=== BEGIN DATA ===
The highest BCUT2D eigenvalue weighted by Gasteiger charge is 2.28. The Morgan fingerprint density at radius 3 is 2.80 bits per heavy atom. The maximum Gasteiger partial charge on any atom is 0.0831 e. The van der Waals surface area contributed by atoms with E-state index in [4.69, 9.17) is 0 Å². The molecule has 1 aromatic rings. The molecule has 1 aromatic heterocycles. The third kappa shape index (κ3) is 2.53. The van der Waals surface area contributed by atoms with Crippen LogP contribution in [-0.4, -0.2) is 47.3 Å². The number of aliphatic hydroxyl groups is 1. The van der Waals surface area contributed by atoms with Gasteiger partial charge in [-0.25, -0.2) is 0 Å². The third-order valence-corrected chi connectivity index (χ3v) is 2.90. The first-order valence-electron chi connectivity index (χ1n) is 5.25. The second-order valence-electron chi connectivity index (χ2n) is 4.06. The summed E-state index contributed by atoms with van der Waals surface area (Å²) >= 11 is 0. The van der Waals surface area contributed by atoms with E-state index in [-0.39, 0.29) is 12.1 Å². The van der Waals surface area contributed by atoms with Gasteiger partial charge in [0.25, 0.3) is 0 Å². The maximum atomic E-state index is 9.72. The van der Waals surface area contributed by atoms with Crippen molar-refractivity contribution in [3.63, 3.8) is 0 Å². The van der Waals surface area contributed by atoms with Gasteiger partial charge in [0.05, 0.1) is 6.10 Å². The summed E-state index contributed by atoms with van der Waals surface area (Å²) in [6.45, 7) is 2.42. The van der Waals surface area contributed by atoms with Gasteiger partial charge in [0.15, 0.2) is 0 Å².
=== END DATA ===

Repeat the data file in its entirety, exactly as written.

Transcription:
The highest BCUT2D eigenvalue weighted by Gasteiger charge is 2.28. The Morgan fingerprint density at radius 3 is 2.80 bits per heavy atom. The maximum Gasteiger partial charge on any atom is 0.0831 e. The van der Waals surface area contributed by atoms with E-state index in [4.69, 9.17) is 0 Å². The molecule has 1 aromatic rings. The molecule has 1 aromatic heterocycles. The third kappa shape index (κ3) is 2.53. The van der Waals surface area contributed by atoms with Crippen LogP contribution in [-0.4, -0.2) is 47.3 Å². The number of aliphatic hydroxyl groups is 1. The van der Waals surface area contributed by atoms with Gasteiger partial charge in [-0.25, -0.2) is 0 Å². The third-order valence-corrected chi connectivity index (χ3v) is 2.90. The first-order valence-electron chi connectivity index (χ1n) is 5.25. The second-order valence-electron chi connectivity index (χ2n) is 4.06. The summed E-state index contributed by atoms with van der Waals surface area (Å²) >= 11 is 0. The van der Waals surface area contributed by atoms with E-state index in [-0.39, 0.29) is 12.1 Å². The van der Waals surface area contributed by atoms with Gasteiger partial charge in [0.25, 0.3) is 0 Å². The maximum atomic E-state index is 9.72. The van der Waals surface area contributed by atoms with Crippen molar-refractivity contribution in [3.63, 3.8) is 0 Å². The van der Waals surface area contributed by atoms with Gasteiger partial charge in [0.05, 0.1) is 6.10 Å². The summed E-state index contributed by atoms with van der Waals surface area (Å²) in [6.45, 7) is 2.42. The van der Waals surface area contributed by atoms with Gasteiger partial charge in [0.15, 0.2) is 0 Å².